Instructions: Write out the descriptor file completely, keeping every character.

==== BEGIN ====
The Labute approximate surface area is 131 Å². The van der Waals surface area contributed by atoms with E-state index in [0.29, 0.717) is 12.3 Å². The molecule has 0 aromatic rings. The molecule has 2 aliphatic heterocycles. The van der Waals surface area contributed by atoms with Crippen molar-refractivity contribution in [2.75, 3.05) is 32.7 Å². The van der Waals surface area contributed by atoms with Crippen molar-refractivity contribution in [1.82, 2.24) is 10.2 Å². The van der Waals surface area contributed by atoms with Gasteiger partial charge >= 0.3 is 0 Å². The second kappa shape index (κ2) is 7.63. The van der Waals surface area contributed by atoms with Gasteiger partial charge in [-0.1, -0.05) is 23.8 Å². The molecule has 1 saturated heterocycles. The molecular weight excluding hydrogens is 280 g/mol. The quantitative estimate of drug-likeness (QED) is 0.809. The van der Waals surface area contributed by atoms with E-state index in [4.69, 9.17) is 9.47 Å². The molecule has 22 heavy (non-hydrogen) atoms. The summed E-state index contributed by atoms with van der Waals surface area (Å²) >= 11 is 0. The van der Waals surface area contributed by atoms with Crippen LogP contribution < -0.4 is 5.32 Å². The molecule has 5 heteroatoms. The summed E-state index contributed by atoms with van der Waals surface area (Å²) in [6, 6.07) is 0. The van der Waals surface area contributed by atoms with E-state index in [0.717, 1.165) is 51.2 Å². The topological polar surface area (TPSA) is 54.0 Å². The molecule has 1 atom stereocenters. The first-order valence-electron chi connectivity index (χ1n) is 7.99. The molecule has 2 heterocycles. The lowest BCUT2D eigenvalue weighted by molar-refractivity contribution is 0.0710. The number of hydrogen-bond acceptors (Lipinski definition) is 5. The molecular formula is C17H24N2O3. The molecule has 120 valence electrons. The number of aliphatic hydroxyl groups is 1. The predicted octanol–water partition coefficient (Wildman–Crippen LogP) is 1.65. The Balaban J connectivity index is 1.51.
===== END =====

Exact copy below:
The Labute approximate surface area is 131 Å². The van der Waals surface area contributed by atoms with E-state index in [0.29, 0.717) is 12.3 Å². The molecule has 0 aromatic rings. The molecule has 2 aliphatic heterocycles. The van der Waals surface area contributed by atoms with Crippen molar-refractivity contribution in [2.75, 3.05) is 32.7 Å². The van der Waals surface area contributed by atoms with Crippen molar-refractivity contribution in [1.82, 2.24) is 10.2 Å². The van der Waals surface area contributed by atoms with Gasteiger partial charge >= 0.3 is 0 Å². The second kappa shape index (κ2) is 7.63. The van der Waals surface area contributed by atoms with Gasteiger partial charge in [-0.1, -0.05) is 23.8 Å². The molecule has 1 saturated heterocycles. The molecular weight excluding hydrogens is 280 g/mol. The quantitative estimate of drug-likeness (QED) is 0.809. The van der Waals surface area contributed by atoms with E-state index in [4.69, 9.17) is 9.47 Å². The molecule has 22 heavy (non-hydrogen) atoms. The summed E-state index contributed by atoms with van der Waals surface area (Å²) >= 11 is 0. The van der Waals surface area contributed by atoms with Crippen LogP contribution < -0.4 is 5.32 Å². The molecule has 5 heteroatoms. The summed E-state index contributed by atoms with van der Waals surface area (Å²) in [6, 6.07) is 0. The van der Waals surface area contributed by atoms with E-state index in [0.717, 1.165) is 51.2 Å². The topological polar surface area (TPSA) is 54.0 Å². The molecule has 1 atom stereocenters. The first-order valence-electron chi connectivity index (χ1n) is 7.99. The molecule has 2 heterocycles. The lowest BCUT2D eigenvalue weighted by molar-refractivity contribution is 0.0710. The number of hydrogen-bond acceptors (Lipinski definition) is 5. The molecular formula is C17H24N2O3. The molecule has 120 valence electrons. The number of aliphatic hydroxyl groups is 1. The predicted octanol–water partition coefficient (Wildman–Crippen LogP) is 1.65. The Balaban J connectivity index is 1.51.